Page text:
Neonatal arterial ischemisc stroke and sinovenous thrombosis associated with meningitis

Karima C. Fitzgerald, Meredith R. Golomb

Research output: Contribution to journalReview article

28 Citations (Scopus)

Abstract

This series describes 5 neonates with meningitis associated with arterial ischemic stroke or cerebral sinovenous thrombosis identified from a tertiary children's hospital perinatal stroke database. A retrospective chart review was performed to collect data on clinical presentations, type of meningitis, radiographic and electroencephalographic findings, neonatal intensive care unit course and complications, additional risk factors associated with stroke, and outcomes. The proportion of arterial ischemic stroke and sinovenous thrombosis in the database associated with meningitis was calculated. Neonates came to medical attention because of seizures (2), hydrocephalus (1), and behavior changes (2). The median age of presentation was birth (range, 0-18 days). Meningitis was bacterial in 4 and viral in 1. The median time from symptom onset to identification of the causative organisms of meningitis was 16.8 days (range, 13-23 days) and from symptom onset to diagnosis of stroke was 11 days (range, 4-18 days). One child had arterial ischemic stroke. Four had cerebral sinovenous thrombosis. One child died in the neonatal intensive care unit. Outcome data were available for 3 of the 4 surviving children; all had some degree of neurological deficit. All 5 of the neonates described had risk factors for perinatal thrombosis or embolization in addition to meningitis. Meningitis is associated with 1.6% (1/63) of cases of arterial ischemic stroke and 7.7% (4/52) of cases of cerebral sinovenous thrombosis in our perinatal stroke database. Further work is needed to clarify when infarction occurs during meningitis and which children are at highest risk.

Original languageEnglish (US)
Pages (from-to)818-822
Number of pages5
JournalJournal of Child Neurology
Volume22
Issue number7
DOIs
StatePublished - Jul 1 2007

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Meningitis
Thrombosis
Stroke
Intracranial Thrombosis
Neonatal Intensive Care Units
Newborn Infant
Databases
Bacterial Meningitides
Hydrocephalus
Tertiary Care Centers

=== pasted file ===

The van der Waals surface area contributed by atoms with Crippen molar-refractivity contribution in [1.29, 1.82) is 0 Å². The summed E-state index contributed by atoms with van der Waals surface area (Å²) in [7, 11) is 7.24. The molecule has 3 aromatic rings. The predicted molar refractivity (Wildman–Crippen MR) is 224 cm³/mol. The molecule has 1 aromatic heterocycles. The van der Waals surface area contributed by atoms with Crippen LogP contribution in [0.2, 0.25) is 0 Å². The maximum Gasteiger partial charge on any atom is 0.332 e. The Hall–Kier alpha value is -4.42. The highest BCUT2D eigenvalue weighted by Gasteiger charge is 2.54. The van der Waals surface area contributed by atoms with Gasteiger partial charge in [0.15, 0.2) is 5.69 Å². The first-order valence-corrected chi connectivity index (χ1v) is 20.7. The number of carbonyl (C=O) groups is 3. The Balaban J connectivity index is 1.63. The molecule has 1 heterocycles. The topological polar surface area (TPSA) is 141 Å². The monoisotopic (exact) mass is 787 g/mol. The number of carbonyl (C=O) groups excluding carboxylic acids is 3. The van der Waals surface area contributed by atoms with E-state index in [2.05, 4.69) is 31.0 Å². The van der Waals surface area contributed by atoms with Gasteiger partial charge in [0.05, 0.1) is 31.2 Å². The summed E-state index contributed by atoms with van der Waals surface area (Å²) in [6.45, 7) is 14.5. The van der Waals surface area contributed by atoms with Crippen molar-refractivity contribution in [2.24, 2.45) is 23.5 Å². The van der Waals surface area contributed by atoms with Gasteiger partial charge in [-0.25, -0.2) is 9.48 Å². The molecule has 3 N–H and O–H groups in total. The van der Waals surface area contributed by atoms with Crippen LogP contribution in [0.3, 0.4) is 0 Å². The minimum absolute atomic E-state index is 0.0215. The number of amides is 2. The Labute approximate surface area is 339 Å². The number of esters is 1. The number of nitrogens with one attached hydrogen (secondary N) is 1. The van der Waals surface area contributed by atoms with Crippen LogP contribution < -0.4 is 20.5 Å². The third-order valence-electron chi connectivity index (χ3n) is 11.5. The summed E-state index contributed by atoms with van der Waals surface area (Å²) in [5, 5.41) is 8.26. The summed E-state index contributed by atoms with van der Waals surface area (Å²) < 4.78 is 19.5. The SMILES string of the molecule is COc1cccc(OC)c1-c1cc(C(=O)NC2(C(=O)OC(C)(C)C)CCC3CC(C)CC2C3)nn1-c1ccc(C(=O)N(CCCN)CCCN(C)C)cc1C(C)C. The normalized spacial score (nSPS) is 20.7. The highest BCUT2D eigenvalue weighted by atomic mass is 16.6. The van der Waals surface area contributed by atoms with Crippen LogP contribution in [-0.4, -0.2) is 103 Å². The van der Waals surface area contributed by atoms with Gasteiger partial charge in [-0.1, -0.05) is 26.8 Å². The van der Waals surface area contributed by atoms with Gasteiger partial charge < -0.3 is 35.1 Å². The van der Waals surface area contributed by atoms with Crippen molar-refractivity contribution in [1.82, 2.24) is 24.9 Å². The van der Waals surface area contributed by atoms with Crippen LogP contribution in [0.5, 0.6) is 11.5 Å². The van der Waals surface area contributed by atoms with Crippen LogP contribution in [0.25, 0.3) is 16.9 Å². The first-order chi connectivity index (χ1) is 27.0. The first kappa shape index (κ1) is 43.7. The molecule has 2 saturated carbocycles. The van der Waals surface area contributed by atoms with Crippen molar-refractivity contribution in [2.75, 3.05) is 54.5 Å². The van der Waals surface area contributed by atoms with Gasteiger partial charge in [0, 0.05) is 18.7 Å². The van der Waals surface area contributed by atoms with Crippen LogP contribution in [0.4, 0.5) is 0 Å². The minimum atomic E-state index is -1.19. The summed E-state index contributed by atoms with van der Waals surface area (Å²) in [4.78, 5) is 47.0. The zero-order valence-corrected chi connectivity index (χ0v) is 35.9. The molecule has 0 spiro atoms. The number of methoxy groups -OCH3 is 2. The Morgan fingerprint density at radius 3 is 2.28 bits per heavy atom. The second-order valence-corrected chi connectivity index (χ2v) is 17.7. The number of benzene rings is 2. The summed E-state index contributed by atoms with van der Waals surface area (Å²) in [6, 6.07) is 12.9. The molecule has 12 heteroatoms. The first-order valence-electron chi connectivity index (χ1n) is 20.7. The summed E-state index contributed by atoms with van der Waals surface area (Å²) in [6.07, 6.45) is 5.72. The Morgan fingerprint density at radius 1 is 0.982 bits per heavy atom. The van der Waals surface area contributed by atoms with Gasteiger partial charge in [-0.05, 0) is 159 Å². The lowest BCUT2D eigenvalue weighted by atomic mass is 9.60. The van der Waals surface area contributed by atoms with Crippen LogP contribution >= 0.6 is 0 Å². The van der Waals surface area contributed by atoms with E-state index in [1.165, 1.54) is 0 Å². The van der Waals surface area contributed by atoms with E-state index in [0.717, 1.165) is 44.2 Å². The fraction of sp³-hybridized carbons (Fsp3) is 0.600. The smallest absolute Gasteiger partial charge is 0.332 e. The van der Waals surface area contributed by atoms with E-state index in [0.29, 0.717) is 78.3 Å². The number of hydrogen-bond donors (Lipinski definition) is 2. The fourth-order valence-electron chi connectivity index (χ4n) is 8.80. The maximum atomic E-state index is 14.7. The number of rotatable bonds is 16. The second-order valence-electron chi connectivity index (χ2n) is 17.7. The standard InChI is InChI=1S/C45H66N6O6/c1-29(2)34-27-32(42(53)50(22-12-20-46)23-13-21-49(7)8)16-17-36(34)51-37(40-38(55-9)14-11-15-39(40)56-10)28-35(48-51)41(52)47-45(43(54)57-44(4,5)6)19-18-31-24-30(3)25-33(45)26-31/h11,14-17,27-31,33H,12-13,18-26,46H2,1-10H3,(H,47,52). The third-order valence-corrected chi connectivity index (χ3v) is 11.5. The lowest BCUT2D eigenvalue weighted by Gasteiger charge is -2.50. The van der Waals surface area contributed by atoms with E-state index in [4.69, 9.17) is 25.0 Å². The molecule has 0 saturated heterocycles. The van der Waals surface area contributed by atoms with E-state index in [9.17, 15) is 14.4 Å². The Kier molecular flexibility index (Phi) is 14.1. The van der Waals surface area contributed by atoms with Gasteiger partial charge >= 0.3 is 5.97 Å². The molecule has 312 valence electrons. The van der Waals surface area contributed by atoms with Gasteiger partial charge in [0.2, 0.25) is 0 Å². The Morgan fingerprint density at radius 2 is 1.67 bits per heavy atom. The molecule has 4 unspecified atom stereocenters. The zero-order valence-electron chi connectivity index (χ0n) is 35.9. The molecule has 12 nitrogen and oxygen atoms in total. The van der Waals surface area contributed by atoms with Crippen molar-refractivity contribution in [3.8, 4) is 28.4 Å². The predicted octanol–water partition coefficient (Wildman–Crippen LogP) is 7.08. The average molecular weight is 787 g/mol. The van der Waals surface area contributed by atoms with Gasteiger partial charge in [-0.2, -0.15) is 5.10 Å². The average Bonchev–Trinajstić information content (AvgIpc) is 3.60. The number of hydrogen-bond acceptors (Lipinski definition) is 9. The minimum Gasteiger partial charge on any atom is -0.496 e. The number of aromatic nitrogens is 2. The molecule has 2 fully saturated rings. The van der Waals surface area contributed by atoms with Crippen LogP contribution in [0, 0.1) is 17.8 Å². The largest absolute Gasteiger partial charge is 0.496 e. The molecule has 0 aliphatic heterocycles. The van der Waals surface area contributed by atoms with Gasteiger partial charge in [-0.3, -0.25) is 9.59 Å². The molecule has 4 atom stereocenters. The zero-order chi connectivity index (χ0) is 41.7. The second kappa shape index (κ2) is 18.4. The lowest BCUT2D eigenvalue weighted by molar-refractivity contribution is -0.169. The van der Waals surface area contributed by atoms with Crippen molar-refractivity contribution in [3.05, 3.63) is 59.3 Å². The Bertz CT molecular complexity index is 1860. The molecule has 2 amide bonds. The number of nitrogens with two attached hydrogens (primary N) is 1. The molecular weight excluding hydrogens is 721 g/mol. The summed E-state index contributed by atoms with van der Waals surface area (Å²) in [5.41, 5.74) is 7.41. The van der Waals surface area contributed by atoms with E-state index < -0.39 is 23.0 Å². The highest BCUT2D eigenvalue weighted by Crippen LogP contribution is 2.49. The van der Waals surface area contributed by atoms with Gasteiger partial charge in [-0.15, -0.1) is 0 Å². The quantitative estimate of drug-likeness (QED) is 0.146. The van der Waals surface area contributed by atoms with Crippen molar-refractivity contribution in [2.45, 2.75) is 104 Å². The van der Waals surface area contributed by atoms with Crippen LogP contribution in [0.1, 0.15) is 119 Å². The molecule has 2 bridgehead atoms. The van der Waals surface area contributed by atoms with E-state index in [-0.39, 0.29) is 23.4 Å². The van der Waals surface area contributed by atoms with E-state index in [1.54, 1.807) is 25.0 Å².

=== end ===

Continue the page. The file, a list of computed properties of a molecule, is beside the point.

Infarction
Seizures
Parturition

All Science Journal Classification (ASJC) codes

  • Pediatrics, Perinatology, and Child Health
  • Clinical Neurology

Cite this

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title = "Neonatal arterial ischemisc stroke and sinovenous thrombosis associated with meningitis",
abstract = "This series describes 5 neonates with meningitis associated with arterial ischemic stroke or cerebral sinovenous thrombosis identified from a tertiary children's hospital perinatal stroke database. A retrospective chart review was performed to collect data on clinical presentations, type of meningitis, radiographic and electroencephalographic findings, neonatal intensive care unit course and complications, additional risk factors associated with stroke, and outcomes. The proportion of arterial ischemic stroke and sinovenous thrombosis in the database associated with meningitis was calculated. Neonates came to medical attention because of seizures (2), hydrocephalus (1), and behavior changes (2). The median age of presentation was birth (range, 0-18 days). Meningitis was bacterial in 4 and viral in 1. The median time from symptom onset to identification of the causative organisms of meningitis was 16.8 days (range, 13-23 days) and from symptom onset to diagnosis of stroke was 11 days (range, 4-18 days). One child had arterial ischemic stroke. Four had cerebral sinovenous thrombosis. One child died in the neonatal intensive care unit. Outcome data were available for 3 of the 4 surviving children; all had some degree of neurological deficit. All 5 of the neonates described had risk factors for perinatal thrombosis or embolization in addition to meningitis. Meningitis is associated with 1.6{\%} (1/63) of cases of arterial ischemic stroke and 7.7{\%} (4/52) of cases of cerebral sinovenous thrombosis in our perinatal stroke database. Further work is needed to clarify when infarction occurs during meningitis and which children are at highest risk.",
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Neonatal arterial ischemisc stroke and sinovenous thrombosis associated with meningitis. / Fitzgerald, Karima C.; Golomb, Meredith R.

In: Journal of Child Neurology, Vol. 22, No. 7, 01.07.2007, p. 818-822.

Research output: Contribution to journalReview article

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